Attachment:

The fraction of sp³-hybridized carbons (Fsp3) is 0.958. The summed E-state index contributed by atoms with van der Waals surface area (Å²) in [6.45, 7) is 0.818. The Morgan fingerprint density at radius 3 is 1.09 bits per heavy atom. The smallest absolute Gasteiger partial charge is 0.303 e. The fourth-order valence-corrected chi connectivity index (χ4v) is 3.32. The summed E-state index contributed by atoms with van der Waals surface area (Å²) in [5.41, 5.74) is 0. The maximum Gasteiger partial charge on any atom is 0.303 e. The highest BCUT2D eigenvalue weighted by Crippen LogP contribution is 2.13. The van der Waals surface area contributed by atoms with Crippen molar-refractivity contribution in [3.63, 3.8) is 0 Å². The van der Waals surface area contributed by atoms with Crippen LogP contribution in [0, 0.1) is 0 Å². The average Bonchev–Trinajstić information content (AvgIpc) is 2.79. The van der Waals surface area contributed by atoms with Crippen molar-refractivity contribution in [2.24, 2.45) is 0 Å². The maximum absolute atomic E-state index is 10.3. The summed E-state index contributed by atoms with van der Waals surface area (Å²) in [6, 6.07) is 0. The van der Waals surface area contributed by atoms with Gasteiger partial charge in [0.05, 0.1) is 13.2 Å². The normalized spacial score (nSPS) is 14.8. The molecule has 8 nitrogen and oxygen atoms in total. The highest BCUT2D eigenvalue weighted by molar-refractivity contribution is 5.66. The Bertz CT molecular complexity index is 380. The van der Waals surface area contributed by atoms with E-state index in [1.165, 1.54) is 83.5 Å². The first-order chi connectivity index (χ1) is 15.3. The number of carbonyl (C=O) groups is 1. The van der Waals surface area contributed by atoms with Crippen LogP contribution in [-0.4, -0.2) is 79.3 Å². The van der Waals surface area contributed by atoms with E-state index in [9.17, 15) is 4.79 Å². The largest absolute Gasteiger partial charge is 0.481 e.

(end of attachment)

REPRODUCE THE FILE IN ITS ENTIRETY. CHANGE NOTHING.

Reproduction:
The fraction of sp³-hybridized carbons (Fsp3) is 0.958. The summed E-state index contributed by atoms with van der Waals surface area (Å²) in [6.45, 7) is 0.818. The Morgan fingerprint density at radius 3 is 1.09 bits per heavy atom. The smallest absolute Gasteiger partial charge is 0.303 e. The fourth-order valence-corrected chi connectivity index (χ4v) is 3.32. The summed E-state index contributed by atoms with van der Waals surface area (Å²) in [5.41, 5.74) is 0. The maximum Gasteiger partial charge on any atom is 0.303 e. The highest BCUT2D eigenvalue weighted by Crippen LogP contribution is 2.13. The van der Waals surface area contributed by atoms with Crippen molar-refractivity contribution in [3.63, 3.8) is 0 Å². The van der Waals surface area contributed by atoms with Crippen LogP contribution in [0, 0.1) is 0 Å². The average Bonchev–Trinajstić information content (AvgIpc) is 2.79. The van der Waals surface area contributed by atoms with Crippen molar-refractivity contribution in [2.24, 2.45) is 0 Å². The maximum absolute atomic E-state index is 10.3. The summed E-state index contributed by atoms with van der Waals surface area (Å²) in [6, 6.07) is 0. The van der Waals surface area contributed by atoms with Gasteiger partial charge in [0.05, 0.1) is 13.2 Å². The normalized spacial score (nSPS) is 14.8. The molecule has 8 nitrogen and oxygen atoms in total. The highest BCUT2D eigenvalue weighted by molar-refractivity contribution is 5.66. The Bertz CT molecular complexity index is 380. The van der Waals surface area contributed by atoms with E-state index in [1.165, 1.54) is 83.5 Å². The first-order chi connectivity index (χ1) is 15.3. The number of carbonyl (C=O) groups is 1. The van der Waals surface area contributed by atoms with Crippen LogP contribution in [-0.4, -0.2) is 79.3 Å². The van der Waals surface area contributed by atoms with E-state index in [9.17, 15) is 4.79 Å². The largest absolute Gasteiger partial charge is 0.481 e.